Gap years

Find out more about gap years. 


A gap year is usually a constructive 12-month break taken by young people after school (normally after A-levels) before starting university or full-time work, to pursue other interests different from their everyday life.

Some young people may take the opportunity to travel the world before knuckling down to university or work, others volunteer abroad for charitable projects, for example building schools or wells in poor communities in countries like Thailand or Cambodia. 

Some young people might even take a gap year to work to earn money for further study, gain valuable work experience, prepare for the next stage of life, or simply to take a break from full-time 

How much does a gap year cost?

There are so many different ways of spending a gap year that it’s impossible to say how much one will cost.  We can break them down into three main “types” though, and take a look at the costs involved with each one.

Travelling gap years

Many people choose to spend their gap year travelling the world and getting a feel for other countries and cultures. Where they go travelling and for how long are really down to personal preference, and obviously effects the costs.

An around the world ticket can cost about £5,000, so the costs of travelling to various countries could be anywhere from about £300 for an inter-rail pass in Europe (although this is only valid for one month) to £5,000. Obviously there are also living and accommodation costs to take into account.

Young people can make this option cheaper by working as they go, in bars and restaurants for example, or even by teaching English.

TEFL (Teaching English as a Foreign Language) courses can be a great option for those wanting to pay off their travelling costs, essentially making a travelling gap year totally free!

Courses cost around £350-£399 but then TEFL-qualified people can pretty much teach anywhere in the world: classes are taught in English to people who already have a good grasp of the language, so teachers are not required to learn the local language – although obviously this is one of the many joys of travelling!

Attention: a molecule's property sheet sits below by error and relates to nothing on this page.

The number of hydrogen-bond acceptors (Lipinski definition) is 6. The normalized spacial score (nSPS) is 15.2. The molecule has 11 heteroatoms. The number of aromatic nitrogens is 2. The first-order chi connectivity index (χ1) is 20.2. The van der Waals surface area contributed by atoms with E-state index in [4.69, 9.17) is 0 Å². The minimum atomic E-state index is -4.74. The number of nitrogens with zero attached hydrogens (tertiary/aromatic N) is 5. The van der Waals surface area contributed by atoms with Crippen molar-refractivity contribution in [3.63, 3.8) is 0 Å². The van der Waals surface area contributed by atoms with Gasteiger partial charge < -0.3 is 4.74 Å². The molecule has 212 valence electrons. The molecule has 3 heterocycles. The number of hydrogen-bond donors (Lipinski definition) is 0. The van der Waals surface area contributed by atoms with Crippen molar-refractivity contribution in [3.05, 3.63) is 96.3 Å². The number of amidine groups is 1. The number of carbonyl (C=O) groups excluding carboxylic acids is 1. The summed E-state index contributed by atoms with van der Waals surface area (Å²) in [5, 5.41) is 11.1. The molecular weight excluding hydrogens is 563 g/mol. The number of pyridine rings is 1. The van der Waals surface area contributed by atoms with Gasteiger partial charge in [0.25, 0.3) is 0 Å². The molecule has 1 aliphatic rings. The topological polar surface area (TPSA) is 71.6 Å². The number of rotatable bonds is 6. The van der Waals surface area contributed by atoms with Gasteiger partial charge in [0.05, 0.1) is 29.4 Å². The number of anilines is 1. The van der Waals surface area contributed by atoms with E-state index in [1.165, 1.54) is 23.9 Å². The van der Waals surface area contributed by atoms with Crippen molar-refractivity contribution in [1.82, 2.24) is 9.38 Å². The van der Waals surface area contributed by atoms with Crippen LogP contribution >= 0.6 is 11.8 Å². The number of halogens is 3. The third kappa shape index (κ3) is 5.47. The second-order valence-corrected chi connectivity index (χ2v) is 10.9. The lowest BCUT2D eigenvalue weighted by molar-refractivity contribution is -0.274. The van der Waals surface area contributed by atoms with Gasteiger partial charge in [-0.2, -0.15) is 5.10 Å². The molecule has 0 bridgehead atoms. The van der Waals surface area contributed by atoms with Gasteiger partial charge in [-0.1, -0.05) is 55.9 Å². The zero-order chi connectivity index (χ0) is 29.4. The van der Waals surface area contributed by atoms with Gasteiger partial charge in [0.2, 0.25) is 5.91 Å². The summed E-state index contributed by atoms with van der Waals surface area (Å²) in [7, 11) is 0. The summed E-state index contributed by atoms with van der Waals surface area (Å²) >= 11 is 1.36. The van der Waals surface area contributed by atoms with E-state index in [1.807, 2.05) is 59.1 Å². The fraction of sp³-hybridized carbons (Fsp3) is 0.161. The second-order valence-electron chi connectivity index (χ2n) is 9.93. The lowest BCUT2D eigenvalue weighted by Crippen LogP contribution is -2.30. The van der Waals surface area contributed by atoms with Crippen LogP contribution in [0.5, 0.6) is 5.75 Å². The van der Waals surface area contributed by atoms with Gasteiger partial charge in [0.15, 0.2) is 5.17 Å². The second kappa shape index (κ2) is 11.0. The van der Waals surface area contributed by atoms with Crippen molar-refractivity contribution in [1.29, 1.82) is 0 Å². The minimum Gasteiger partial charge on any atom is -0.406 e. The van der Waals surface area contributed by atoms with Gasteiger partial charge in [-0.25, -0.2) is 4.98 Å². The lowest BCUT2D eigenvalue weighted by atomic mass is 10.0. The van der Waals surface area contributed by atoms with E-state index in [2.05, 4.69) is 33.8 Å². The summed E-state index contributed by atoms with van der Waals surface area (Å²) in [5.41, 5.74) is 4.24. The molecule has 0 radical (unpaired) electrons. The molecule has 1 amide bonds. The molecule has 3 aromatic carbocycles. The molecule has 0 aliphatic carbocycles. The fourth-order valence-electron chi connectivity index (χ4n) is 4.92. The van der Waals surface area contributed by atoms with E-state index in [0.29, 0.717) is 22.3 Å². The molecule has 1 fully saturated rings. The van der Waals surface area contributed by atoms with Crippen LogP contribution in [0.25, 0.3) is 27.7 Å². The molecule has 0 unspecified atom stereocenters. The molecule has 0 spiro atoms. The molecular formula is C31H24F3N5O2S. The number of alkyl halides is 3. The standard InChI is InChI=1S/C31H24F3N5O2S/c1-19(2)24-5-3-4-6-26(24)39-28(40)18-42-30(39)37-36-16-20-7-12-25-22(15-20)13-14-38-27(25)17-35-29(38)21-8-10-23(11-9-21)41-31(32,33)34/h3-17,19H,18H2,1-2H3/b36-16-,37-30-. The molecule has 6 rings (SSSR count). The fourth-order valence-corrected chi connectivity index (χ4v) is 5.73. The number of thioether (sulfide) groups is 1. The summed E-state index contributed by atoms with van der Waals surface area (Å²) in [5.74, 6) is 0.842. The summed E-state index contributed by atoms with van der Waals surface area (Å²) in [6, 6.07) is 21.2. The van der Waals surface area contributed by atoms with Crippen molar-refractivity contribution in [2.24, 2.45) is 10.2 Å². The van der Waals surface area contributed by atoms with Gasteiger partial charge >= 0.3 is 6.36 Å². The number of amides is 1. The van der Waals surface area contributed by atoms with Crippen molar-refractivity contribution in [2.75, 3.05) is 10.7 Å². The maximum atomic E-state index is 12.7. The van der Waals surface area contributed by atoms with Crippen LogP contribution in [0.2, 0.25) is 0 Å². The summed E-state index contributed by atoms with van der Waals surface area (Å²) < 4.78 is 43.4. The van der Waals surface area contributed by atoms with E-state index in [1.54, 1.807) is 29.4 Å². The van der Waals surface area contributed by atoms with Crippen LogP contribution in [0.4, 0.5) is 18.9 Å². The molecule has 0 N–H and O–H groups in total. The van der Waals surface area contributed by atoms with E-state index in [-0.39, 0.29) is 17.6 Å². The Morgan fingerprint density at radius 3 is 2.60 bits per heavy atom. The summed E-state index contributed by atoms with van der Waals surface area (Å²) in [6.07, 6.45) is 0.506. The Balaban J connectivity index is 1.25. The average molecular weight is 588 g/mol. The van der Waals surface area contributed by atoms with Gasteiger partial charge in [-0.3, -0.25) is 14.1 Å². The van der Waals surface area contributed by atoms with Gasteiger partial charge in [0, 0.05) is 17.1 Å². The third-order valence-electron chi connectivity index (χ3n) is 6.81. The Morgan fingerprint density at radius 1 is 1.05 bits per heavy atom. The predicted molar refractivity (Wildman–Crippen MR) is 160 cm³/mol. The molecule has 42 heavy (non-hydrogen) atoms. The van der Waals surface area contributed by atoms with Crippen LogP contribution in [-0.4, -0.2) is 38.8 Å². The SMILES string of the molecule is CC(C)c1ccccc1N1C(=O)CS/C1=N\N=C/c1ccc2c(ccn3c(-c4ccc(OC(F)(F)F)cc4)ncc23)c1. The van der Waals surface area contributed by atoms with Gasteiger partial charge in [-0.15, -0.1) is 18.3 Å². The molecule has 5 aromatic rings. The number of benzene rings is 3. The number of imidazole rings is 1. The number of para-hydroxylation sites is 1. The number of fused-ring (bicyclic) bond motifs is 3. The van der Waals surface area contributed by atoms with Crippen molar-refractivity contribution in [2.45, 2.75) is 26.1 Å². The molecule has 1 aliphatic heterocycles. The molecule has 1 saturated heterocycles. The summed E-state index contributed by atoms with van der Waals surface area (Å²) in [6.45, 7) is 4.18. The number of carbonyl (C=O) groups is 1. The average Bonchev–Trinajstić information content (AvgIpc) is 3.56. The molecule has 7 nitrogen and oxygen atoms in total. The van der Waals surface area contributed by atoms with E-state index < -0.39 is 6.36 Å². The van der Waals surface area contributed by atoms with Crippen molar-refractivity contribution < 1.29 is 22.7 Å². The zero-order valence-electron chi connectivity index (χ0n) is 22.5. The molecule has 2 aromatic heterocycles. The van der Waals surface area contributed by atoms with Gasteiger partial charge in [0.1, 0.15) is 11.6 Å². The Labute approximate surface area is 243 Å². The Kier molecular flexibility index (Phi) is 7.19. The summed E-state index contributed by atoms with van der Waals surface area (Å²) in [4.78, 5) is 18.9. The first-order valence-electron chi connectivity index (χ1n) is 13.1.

Volunteering gap years

Another way many people choose to spend their gap years is on charity or volunteering projects, both at home and abroad. A recent survey of 200 leading UK businesses revealed that 73% of employers would employ candidates with volunteering experience over one who doesn’t, so it can be fun, rewarding and ultimately help young people get jobs.

But it can be expensive. The same as with a travelling gap year, where people decide to go and how long for will determine the price tag. Programs may range from digging wells in rural parts of Africa, helping out in orphanages in South America, or building schools and hospitals in south east Asia.

Costs can vary as much as the schemes themselves, from around £700 for two weeks’ construction work in Costa Rica to around £4,000 for nine months’ work teaching in Ecuador.

However there are cheaper ways of doing it: UNA Exchange, a small registered charity based in Wales, offers very reasonable prices for a range of overseas opportunities, and breaks down all costs  (eg training, accommodation, flights) so that young people can figure out their budgets easily. A quick search found projects for as little as £200.

Working gap years

A gap year can be a great way of building up experience in a particular industry before beginning university, and building up a CV that most people will only just be beginning when they graduate. There are internships in just about every sector, and (here’s the best bit) interns over 16 must be paid for their work, by law. If you are unsure of your young person’s rights check the government guidelines here. So a working gap year shouldn’t cost a thing! 

A gap year can be a great way of building up experience in a particular industry before beginning university, and building up a CV that most people will only just be beginning when they graduate. 

Is a gap year worth it?

Of course how much a gap year costs and how much a young person gets out of it will vary hugely from person to person, however there are some broad advantages to taking a break before university.

Generally, employers are looking for more than just a degree from graduates. So anything that demonstrates how a young person stands out from the crowd, and any hidden qualities they have, will stand them in good stead. Those who have taken an interesting gap year may well come across as personalities.

The life skills that a good gap year can show include initiative, communication and decision-making. If a gap year can demonstrate how it has helped develop these skills, employers can look favourably on a young person with that on their CV.

Taking part in a work scheme that relates to a subject area a young person wants to pursue can be particularly useful. For example, if they want to work in the environmental sector, taking part in a wildlife conservation project would help them stand out from the crowd when they’re looking for a job.

Learning a new language is a great way to make a gap year abroad worthwhile: bilingual people are highly sought after in the job market. Learning a new language will also give a young person the opportunity to work abroad in the future.

If someone has managed to finance their own gap year, also says something positive about them and their independence – so encourage them to get saving!

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